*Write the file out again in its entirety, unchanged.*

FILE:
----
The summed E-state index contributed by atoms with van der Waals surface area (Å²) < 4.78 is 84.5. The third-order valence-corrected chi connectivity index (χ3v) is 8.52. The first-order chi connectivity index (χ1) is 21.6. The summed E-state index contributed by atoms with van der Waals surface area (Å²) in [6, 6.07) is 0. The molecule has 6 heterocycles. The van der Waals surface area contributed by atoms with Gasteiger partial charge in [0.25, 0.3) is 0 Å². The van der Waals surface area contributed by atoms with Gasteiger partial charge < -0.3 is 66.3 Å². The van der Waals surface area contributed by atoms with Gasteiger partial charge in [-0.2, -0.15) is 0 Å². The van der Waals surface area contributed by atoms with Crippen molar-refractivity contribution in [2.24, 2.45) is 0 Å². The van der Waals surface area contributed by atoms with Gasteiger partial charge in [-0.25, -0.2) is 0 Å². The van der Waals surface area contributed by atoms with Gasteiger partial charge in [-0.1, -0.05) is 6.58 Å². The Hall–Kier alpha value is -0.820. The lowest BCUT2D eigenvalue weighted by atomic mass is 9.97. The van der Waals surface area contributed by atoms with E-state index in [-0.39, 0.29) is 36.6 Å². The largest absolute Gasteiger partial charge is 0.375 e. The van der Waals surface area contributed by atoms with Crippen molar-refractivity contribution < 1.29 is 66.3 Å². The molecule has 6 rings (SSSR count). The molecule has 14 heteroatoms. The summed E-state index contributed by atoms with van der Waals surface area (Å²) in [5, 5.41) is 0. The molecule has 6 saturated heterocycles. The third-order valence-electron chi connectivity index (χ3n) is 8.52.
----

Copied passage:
The summed E-state index contributed by atoms with van der Waals surface area (Å²) < 4.78 is 84.5. The third-order valence-corrected chi connectivity index (χ3v) is 8.52. The first-order chi connectivity index (χ1) is 21.6. The summed E-state index contributed by atoms with van der Waals surface area (Å²) in [6, 6.07) is 0. The molecule has 6 heterocycles. The van der Waals surface area contributed by atoms with Gasteiger partial charge in [0.25, 0.3) is 0 Å². The van der Waals surface area contributed by atoms with Gasteiger partial charge < -0.3 is 66.3 Å². The van der Waals surface area contributed by atoms with Gasteiger partial charge in [-0.2, -0.15) is 0 Å². The van der Waals surface area contributed by atoms with Crippen molar-refractivity contribution in [2.24, 2.45) is 0 Å². The van der Waals surface area contributed by atoms with Gasteiger partial charge in [-0.25, -0.2) is 0 Å². The van der Waals surface area contributed by atoms with Gasteiger partial charge in [-0.1, -0.05) is 6.58 Å². The Hall–Kier alpha value is -0.820. The lowest BCUT2D eigenvalue weighted by atomic mass is 9.97. The van der Waals surface area contributed by atoms with E-state index in [-0.39, 0.29) is 36.6 Å². The largest absolute Gasteiger partial charge is 0.375 e. The van der Waals surface area contributed by atoms with Crippen molar-refractivity contribution < 1.29 is 66.3 Å². The molecule has 6 rings (SSSR count). The molecule has 14 heteroatoms. The summed E-state index contributed by atoms with van der Waals surface area (Å²) in [5, 5.41) is 0. The molecule has 6 saturated heterocycles. The third-order valence-electron chi connectivity index (χ3n) is 8.52.